Sunday, 15 April 2012
I have always harboured a secret desire to be an Oxbridge university student.
If my A-Level English tutor is reading this I expect him to scoff and wonder why I fought so vigorously against his advice in 1999 and headed straight to drama school instead. Well I was blinded by dance routines and showstopping ballads Mr Long! But I now see, with the luxury of hindsight, that you were right as I find it increasingly hard to apply for Journalism jobs without those precious qualifications.
But back to my University aspirations; I have to admit that they are not purely intellectual. I am a romantic at heart, seduced by sunshine and such idylls (it drives my “down to earth” boyfriend nuts!) so it is the lifestyle surrounding the Oxford and Cambridge universities for which I yearn. Not 2-4-1 vodka redbulls in a local Wetherspoons or rallies about world peace but I dream of cycling around a beautiful city on a bike with a basket full of intelligent literature wearing a blazer and brogues! Just like an extra in the Inspector Morse TV series!
And this week a small part of my dream came true as Avenue Q descended on The Arts Theatre in Cambridge. The first thing I did was hire a bicycle; pedalling between my digs (a gorgeous family home with homemade bread and granola – oh yes!) and the theatre and using it to explore the stunning city. My fellow company members nicknamed me “Granny Danny” as they watched me wobble off after the show but did anyone else discover Granchester Meadows where Lord Byron once roamed before diving into what is now known as Byron’s Pool across the fields? No, I think not! But this is coming from a lady who asked for National Trust membership for my 30th and is happily old before my time!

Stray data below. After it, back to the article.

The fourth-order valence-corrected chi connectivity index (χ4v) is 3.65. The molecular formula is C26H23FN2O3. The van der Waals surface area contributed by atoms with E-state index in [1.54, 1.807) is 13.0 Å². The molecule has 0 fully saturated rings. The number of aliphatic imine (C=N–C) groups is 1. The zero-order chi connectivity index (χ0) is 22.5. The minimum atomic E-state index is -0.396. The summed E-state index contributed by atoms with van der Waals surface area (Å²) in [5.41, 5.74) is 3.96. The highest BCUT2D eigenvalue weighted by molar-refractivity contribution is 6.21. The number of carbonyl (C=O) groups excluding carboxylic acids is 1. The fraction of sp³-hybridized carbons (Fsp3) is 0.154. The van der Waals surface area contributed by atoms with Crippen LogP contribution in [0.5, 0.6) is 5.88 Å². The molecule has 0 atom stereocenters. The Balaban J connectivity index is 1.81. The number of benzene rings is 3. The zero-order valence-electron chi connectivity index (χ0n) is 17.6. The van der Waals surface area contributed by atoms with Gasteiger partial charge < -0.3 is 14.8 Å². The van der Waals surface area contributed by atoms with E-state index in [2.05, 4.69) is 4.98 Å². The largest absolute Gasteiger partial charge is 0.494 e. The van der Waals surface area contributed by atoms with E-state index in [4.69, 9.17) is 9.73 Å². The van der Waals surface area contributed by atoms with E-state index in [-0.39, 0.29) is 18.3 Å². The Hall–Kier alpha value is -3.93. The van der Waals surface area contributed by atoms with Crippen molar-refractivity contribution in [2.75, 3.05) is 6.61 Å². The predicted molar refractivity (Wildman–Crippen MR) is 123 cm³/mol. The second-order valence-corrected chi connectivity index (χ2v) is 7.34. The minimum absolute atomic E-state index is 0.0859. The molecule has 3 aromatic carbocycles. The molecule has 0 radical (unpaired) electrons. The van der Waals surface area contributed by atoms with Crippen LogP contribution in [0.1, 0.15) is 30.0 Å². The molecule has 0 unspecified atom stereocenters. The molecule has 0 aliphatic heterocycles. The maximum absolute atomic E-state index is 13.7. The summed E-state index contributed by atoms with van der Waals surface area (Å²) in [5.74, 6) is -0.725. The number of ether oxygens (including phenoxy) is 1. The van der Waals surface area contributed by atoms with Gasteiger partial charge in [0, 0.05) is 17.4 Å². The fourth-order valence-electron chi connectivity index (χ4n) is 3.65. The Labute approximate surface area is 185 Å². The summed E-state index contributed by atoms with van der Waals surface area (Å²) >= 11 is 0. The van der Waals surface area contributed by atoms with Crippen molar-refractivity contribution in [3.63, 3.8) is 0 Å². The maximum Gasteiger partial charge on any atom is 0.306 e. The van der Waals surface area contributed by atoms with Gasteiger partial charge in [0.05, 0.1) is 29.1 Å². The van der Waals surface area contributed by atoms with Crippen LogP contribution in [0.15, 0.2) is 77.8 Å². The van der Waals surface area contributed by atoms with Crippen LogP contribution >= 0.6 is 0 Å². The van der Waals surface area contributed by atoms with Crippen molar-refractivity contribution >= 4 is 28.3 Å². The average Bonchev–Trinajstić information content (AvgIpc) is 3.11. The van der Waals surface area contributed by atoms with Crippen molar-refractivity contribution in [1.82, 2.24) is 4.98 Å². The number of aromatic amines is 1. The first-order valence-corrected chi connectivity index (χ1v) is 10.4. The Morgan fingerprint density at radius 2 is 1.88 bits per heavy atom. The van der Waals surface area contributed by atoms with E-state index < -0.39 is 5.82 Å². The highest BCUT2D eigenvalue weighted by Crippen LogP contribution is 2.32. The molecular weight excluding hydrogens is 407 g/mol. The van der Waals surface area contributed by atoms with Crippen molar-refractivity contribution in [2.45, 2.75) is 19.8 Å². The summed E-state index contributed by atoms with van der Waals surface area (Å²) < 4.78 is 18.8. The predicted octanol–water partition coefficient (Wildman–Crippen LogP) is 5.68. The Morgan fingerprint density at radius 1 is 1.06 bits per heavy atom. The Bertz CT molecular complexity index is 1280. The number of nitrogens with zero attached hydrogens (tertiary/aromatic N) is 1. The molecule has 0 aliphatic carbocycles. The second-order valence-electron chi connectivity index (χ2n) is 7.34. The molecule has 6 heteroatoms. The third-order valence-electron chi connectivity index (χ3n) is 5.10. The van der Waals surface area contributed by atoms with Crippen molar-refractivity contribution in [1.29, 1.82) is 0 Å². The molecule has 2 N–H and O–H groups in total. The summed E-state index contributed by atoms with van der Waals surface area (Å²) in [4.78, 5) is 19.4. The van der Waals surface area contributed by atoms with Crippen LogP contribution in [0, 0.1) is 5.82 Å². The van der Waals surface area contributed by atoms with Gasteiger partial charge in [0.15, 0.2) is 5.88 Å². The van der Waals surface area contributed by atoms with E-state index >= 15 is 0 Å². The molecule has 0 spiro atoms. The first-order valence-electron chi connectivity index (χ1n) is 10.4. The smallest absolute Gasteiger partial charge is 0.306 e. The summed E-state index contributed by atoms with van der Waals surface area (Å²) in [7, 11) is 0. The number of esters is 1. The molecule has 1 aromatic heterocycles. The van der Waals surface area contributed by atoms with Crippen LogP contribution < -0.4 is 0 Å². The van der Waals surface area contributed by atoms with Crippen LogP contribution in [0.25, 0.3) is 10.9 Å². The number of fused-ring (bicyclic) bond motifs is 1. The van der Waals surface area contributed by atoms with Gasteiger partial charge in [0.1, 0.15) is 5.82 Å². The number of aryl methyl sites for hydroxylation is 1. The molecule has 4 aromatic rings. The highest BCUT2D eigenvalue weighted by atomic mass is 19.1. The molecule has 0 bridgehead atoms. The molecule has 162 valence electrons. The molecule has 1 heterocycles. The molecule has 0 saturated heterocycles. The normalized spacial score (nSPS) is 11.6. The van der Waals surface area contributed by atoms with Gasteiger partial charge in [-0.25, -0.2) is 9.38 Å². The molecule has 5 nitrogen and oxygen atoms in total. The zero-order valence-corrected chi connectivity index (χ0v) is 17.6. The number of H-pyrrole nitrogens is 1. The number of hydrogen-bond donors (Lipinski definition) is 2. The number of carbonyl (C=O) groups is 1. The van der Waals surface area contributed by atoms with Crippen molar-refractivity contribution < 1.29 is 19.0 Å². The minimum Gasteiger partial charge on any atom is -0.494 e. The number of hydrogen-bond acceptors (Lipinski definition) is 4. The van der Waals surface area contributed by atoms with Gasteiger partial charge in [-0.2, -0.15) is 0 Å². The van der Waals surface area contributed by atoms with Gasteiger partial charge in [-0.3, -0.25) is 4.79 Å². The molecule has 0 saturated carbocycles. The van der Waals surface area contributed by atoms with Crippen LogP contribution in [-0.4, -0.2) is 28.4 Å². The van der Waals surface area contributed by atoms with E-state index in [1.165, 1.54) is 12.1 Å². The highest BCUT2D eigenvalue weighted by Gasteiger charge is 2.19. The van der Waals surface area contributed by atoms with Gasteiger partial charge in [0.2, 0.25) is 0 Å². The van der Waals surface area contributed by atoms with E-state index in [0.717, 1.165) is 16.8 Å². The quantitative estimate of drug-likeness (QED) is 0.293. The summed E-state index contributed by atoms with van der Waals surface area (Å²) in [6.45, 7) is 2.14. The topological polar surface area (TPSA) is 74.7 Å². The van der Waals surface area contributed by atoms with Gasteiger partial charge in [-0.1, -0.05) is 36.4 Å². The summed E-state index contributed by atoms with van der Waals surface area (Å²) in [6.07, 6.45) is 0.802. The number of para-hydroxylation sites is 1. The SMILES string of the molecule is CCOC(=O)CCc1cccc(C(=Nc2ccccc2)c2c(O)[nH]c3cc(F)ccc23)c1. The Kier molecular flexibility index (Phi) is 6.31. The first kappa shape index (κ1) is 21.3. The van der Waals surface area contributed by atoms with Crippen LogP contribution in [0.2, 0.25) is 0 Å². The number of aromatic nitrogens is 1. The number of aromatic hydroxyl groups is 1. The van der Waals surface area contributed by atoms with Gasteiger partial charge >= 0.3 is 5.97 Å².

My hire bike was fairly basic so I did suffer from a bruised backside for a week but it was worth it to indulge my lost dreams.
As for work; the theatre was lovely but teeny tiny. All our dressing rooms were underground and opened into a green room communal area; it was like being in the Big Brother house. With a lack of oxygen and natural light we microwaved our dinners and slowly went delirious in our own company. As the wing-space backstage was so tight our crew ended up taping huge pieces of foam onto the walls because we had a habit of exiting the stage and running straight into them in our haste– a step closer to proving my point that a touring lifestyle is akin to an asylum. Padded walls, no natural light and the same 20 people day in and day out (I have even had electric shocks via my acupuncture from the physio, remember? See my blog “where did those balls fall.”) - all we are missing are strait-jackets. Talk about a university town challenge.